Durban - THE ANC in KwaZulu-Natal yesterday deployed its top brass to oversee the inauguration of the new leadership of the embattled Msunduzi Municipality.
The party seemed intent on crushing any possible last-minute dissent among its councillors by deploying three of its top five provincial leaders.
Present at the swearing-in ceremony were KZN Premier and ANC Provincial chairperson Sihle Zikalala, MEC for Co-operative Governance and Traditional Affairs, Sipho Hlomuka, Finance MEC Ravi Pillay and Provincial Secretary Mdumiseni Ntuli.
The event proceeded smoothly.
The ANC was left embarrassed this week when Durban mayor Zandile Gumede withdrew her resignation on Wednesday night, and a council meeting meant to inaugurate the new leaders of the city was cancelled.
Transport, Community Safety and Liaison MEC Mxolisi Kaunda was set to be inaugurated as eThekwini mayor.
There were fears yesterday that the inauguration of mayor Mzimkhulu Thebolla, deputy mayor Manilal Inderjit and speaker Eunice Majola would be sabotaged by some councillors within the divided Msunduzi caucus.
However, the ANC leadership heaved a sigh of relief when the chaos that had been expected failed to materialise. Security around the city hall was beefed up, and the streets were partially cordoned off. The main entrance was sealed, allowing for only one controlled entrance. A police Casspir was parked outside the city hall.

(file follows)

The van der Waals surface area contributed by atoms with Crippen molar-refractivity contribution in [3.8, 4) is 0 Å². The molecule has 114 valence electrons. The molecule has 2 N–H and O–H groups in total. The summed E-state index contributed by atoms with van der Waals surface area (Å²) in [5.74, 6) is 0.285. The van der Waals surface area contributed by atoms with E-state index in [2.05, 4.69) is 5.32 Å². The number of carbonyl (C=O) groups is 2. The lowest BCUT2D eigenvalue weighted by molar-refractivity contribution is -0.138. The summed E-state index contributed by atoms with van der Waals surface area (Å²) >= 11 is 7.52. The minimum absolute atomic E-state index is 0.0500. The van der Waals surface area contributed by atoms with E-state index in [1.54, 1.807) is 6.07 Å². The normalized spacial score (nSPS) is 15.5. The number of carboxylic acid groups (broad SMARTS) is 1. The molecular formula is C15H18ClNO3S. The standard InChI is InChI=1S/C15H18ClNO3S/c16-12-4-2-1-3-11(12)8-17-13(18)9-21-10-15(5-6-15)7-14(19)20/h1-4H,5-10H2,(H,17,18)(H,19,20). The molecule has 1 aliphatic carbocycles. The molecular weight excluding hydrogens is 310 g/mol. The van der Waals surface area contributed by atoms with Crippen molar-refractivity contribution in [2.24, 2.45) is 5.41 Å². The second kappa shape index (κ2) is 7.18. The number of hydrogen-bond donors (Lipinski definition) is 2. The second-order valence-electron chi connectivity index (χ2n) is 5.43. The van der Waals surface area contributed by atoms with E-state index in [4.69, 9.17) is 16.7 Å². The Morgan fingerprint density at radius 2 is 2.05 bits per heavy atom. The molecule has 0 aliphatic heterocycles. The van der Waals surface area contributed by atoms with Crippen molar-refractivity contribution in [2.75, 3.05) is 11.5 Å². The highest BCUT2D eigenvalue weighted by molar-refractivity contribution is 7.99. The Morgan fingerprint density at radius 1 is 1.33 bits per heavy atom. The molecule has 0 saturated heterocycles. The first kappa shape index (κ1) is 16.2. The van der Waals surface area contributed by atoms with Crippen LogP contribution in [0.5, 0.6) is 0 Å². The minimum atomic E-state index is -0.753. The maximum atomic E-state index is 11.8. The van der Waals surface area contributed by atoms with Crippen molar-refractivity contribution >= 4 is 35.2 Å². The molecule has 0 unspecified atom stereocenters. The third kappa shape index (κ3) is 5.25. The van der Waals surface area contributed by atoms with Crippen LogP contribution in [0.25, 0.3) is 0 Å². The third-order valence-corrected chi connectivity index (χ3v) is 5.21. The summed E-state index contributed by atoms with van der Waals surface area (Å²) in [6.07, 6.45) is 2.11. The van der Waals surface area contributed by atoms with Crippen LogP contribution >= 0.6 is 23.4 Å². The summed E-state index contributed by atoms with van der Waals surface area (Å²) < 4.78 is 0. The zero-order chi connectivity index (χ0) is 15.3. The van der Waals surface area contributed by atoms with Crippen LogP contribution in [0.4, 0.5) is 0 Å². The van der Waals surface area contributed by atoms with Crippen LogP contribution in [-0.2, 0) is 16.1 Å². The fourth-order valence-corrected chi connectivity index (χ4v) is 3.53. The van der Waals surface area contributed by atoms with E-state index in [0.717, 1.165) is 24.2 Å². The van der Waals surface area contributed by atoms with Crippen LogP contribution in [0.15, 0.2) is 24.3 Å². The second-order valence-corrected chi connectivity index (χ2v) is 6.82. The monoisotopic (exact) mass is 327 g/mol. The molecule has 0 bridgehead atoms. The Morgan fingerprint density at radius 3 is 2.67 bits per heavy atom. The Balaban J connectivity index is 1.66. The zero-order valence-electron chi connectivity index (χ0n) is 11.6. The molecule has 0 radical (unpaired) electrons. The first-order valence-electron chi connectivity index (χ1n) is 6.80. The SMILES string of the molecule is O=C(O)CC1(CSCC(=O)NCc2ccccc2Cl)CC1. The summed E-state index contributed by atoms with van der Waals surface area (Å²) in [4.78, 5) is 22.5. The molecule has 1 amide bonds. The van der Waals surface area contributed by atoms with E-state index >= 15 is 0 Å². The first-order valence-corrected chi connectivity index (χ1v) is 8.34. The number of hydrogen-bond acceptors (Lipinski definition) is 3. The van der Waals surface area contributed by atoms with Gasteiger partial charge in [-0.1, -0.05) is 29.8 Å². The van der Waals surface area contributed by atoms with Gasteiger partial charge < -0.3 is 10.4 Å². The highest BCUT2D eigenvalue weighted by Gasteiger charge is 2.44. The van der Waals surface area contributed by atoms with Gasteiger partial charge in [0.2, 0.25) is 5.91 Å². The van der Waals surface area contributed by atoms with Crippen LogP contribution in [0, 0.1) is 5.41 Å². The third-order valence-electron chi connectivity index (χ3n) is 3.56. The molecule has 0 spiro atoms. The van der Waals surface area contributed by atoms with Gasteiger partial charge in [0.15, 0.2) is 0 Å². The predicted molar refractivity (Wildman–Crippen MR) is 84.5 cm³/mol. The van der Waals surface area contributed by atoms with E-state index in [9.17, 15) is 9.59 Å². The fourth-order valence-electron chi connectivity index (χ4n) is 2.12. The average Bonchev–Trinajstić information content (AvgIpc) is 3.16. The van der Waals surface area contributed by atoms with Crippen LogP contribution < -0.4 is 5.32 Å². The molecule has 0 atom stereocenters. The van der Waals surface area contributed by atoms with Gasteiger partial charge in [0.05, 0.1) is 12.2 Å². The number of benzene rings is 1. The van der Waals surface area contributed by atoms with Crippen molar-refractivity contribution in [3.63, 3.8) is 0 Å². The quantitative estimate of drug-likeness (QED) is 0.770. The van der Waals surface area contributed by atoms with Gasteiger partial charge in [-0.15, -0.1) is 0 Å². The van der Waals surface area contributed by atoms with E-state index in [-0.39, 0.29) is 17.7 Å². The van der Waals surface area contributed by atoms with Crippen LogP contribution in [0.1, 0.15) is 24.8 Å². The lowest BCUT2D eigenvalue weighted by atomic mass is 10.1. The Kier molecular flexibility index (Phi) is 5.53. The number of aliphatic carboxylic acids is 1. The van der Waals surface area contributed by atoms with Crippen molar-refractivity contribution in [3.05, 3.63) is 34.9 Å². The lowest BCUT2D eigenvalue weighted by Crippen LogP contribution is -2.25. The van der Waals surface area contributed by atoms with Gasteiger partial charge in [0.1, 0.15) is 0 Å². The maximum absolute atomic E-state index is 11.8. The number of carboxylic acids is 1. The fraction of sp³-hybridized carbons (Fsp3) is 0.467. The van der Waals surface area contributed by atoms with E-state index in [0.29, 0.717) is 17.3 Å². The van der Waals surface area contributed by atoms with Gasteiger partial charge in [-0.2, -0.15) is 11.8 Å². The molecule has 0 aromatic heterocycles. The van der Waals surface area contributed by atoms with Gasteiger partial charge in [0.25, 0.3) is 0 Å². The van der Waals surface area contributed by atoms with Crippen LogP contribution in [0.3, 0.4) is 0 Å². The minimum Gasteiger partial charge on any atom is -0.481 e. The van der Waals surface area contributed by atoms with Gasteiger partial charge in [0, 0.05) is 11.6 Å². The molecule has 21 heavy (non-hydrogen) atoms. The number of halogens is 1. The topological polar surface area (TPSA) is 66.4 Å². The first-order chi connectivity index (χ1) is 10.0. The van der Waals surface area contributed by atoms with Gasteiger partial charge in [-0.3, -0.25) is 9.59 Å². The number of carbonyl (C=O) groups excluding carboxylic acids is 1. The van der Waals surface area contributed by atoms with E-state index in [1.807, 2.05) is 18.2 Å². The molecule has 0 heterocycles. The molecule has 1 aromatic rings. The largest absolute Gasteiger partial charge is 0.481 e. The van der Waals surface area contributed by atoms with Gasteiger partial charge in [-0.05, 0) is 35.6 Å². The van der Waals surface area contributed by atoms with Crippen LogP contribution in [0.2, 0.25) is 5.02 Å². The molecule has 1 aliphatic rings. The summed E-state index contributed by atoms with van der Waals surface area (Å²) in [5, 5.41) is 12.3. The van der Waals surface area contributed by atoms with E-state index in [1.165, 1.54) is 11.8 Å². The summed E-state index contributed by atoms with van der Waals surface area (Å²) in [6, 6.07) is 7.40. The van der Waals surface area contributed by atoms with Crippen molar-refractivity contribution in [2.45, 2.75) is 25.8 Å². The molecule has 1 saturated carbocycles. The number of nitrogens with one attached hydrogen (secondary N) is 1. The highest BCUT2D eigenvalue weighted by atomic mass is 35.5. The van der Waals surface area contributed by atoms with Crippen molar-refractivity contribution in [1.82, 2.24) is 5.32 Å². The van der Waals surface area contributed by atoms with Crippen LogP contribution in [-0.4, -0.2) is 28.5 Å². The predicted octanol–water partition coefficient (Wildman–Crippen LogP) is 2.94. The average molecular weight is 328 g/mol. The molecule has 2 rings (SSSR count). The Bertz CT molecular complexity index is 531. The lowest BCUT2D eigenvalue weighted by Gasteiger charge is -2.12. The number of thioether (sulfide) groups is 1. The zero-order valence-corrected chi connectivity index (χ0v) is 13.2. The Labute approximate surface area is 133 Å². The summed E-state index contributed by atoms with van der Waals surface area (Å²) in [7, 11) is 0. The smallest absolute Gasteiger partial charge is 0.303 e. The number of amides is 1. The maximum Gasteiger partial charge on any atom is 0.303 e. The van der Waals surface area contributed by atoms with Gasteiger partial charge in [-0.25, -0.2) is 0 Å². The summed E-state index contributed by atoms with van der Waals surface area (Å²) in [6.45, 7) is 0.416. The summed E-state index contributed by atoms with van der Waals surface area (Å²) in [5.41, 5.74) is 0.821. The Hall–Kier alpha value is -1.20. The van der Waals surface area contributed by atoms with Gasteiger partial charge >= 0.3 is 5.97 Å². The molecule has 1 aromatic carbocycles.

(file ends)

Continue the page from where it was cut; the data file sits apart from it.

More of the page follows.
Inside the venue, there was a strong security presence, with those not on the list of expected guests prevented from attending.
ANC councillors toed the party line when it was time to vote for the new leadership. Voting on the four positions had to be done through a secret ballot after the DA put forward its own candidates.
All the ANC candidates won by 51 votes to 19 of the opposition, with no spoilt ballots.
Zikalala read the Riot Act to the new leadership, saying the ill-discipline and unethical behaviour that had collapsed the council before would not be tolerated. “All the negative headlines about the Msunduzi Municipality should be history,” he said.
He added that it was disheartening that poor leadership and mismanagement had pushed the municipality into administration.
“There have been allegations in this council of poor leadership, of councillors colluding with staff, which led to insubordination. All of that must stop, and must stop now,” he said.
He urged the council to focus on restoring the battered image of the city so it could attract investment.
Thebolla, in his inaugural speech, said the fixing of the municipality would not be a stroll in the park. To turn it around, he said, would need all those in the council, including opposition members, to rise above politics and contribute ideas for the city to grow.
Inderjit was practical in his address, focusing on administrative issues such as the billing system, the dysfunctional call centre and the fixing of infrastructure as a priority.